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Thread: What is capacitance

  1. #1 What is capacitance 
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    Hi. I was wondering how would you define capacitance in chemistry terms. For example current flow is basically energy makes bond break and electron forms a bond with the next atom and so on. So what is capacitance if you want to look at it in terms of molecules?

    P.S. I'm a layman in chemistry and know nothing about it so maybe my explanation for current flow is wrong for which I'm sorry.


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  3. #2  
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    Quote Originally Posted by fine View Post
    Hi. I was wondering how would you define capacitance in chemistry terms. For example current flow is basically energy makes bond break and electron forms a bond with the next atom and so on. So what is capacitance if you want to look at it in terms of molecules?

    P.S. I'm a layman in chemistry and know nothing about it so maybe my explanation for current flow is wrong for which I'm sorry.
    I can have a go.

    First of all, flow of electric current involves those electrons that are NOT bound to any particular atom. So no "bond break" is involved. There is, in metals, a continuum called the conduction band, made up of the overlap of the outermost orbitals of the atoms. Electrons in this "collective orbital", if I can call it that, no longer belong to any atom in particular. It is sometimes referred to as a "sea" of electrons. It is these electrons that flow when an electric current passes through a conductor.

    Capacitance, at the atomic level, is a buildup of electrons on one plate of the capacitor, which thereby becomes negatively charged, and a deficit of them on the other plate, which becomes positively charged. The greater the area of close contact between the plates (while maintaining the insulation between them), the greater the amount of +ve and -ve charge that can be stored, because the electrostatic attraction stabilises the imbalance of charge, allowing more to accumulate for a given voltage.


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  4. #3  
    KJW
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    Quote Originally Posted by fine View Post
    I was wondering how would you define capacitance in chemistry terms.
    Capacitance is a quantity in the field of electronics or at a more fundamental level, physics. The only aspect relevant to chemistry is the dielectric constant of the material between the plates. The dielectric constant depends on the permanent dipole moment and the polarisability of the compound. It also depends on temperature because higher temperatures reduce the net effect of the permanent dipole moment due to thermal randomisation of the orientations, but polarisability is unaffected.
    There are no paradoxes in relativity, just people's misunderstandings of it.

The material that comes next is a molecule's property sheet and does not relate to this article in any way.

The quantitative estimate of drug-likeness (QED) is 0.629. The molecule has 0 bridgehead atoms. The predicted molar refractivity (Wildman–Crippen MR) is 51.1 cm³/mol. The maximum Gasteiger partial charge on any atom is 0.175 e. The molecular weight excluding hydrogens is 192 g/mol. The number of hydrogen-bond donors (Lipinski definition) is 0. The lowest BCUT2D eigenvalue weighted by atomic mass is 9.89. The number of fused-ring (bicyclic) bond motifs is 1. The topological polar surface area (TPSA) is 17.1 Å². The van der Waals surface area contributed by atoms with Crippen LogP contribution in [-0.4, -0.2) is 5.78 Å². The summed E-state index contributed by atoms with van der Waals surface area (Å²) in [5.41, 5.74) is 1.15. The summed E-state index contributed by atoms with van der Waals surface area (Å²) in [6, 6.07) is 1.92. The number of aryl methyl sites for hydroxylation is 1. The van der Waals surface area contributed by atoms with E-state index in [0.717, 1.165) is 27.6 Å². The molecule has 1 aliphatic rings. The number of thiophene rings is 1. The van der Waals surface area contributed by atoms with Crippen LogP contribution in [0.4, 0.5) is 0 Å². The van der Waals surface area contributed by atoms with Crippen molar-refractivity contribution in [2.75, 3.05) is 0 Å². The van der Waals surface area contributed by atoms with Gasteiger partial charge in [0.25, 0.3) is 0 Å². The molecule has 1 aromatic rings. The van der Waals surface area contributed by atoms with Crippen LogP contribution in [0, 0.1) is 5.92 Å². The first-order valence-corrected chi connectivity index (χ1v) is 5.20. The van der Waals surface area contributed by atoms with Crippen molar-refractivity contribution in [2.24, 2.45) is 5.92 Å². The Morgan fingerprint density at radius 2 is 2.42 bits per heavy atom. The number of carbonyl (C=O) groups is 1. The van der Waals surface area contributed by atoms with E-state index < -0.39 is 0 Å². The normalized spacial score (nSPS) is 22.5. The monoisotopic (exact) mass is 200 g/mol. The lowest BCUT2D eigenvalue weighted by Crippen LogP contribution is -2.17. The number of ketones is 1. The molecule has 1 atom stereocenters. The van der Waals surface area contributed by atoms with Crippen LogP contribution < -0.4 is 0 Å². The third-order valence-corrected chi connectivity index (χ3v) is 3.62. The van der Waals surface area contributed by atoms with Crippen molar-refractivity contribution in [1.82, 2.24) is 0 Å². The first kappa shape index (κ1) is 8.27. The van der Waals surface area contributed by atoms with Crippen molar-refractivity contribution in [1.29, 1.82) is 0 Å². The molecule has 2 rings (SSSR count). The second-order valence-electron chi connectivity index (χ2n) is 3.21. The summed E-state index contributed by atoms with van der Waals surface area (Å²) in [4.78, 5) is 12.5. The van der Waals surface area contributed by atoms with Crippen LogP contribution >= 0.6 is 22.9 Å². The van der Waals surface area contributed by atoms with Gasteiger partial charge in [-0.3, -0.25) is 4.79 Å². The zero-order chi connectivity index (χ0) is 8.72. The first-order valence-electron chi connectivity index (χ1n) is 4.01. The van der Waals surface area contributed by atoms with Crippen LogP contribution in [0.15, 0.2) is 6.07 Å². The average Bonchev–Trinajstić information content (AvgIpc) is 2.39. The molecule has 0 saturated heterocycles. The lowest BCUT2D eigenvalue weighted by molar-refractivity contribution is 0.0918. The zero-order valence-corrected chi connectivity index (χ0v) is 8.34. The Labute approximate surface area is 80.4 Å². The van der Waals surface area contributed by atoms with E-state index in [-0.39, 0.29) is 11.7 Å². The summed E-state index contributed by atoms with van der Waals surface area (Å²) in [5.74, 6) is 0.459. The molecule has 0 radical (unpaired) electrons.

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  5. #4  
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    Thanks for the replies but I was wondering about it more fundamentally like what happens with atoms or molecules that causes capacitance. I get that it's a physics phenomenon but it's real and if it's real the atoms and molecules must be up to something for it to occur.
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    Quote Originally Posted by fine View Post
    Thanks for the replies but I was wondering about it more fundamentally like what happens with atoms or molecules that causes capacitance. I get that it's a physics phenomenon but it's real and if it's real the atoms and molecules must be up to something for it to occur.
    Capacitance has no specific relationship to atoms and molecules. It is nothing more than a relationship between charge displacement and the electric field associated with that displacement. Atoms and molecules can have net charge due to ionisation, so that's the way they can form part of a capacitance. Neutral atoms and molecules can affect capacitance if they form dipoles.

    The relevant constitutive relationship that defines capacitance is C = Q/V, where Q is the amount of charge displaced, and V is the voltage associated with that displaced charge. The canonical undergraduate scenario has a pair of parallel plates, where an applied voltage causes some electrons to move from one plate to another, but any population of displaced charge will do. No atoms or molecules are essential. Protons over here, electrons over there = capacitance, too.
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  7. #6  
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    Quote Originally Posted by fine View Post
    Thanks for the replies but I was wondering about it more fundamentally like what happens with atoms or molecules that causes capacitance. I get that it's a physics phenomenon but it's real and if it's real the atoms and molecules must be up to something for it to occur.
    I had a go at this, admittedly in a rather hand-waving way, in post 2. And tk421 has referred to the way in which the properties of the molecules in the dielectric affect the capacitance, which I did not deal with.

    If you can say a bit more about why you find those descriptions unsatisfactory, perhaps we can take it further.
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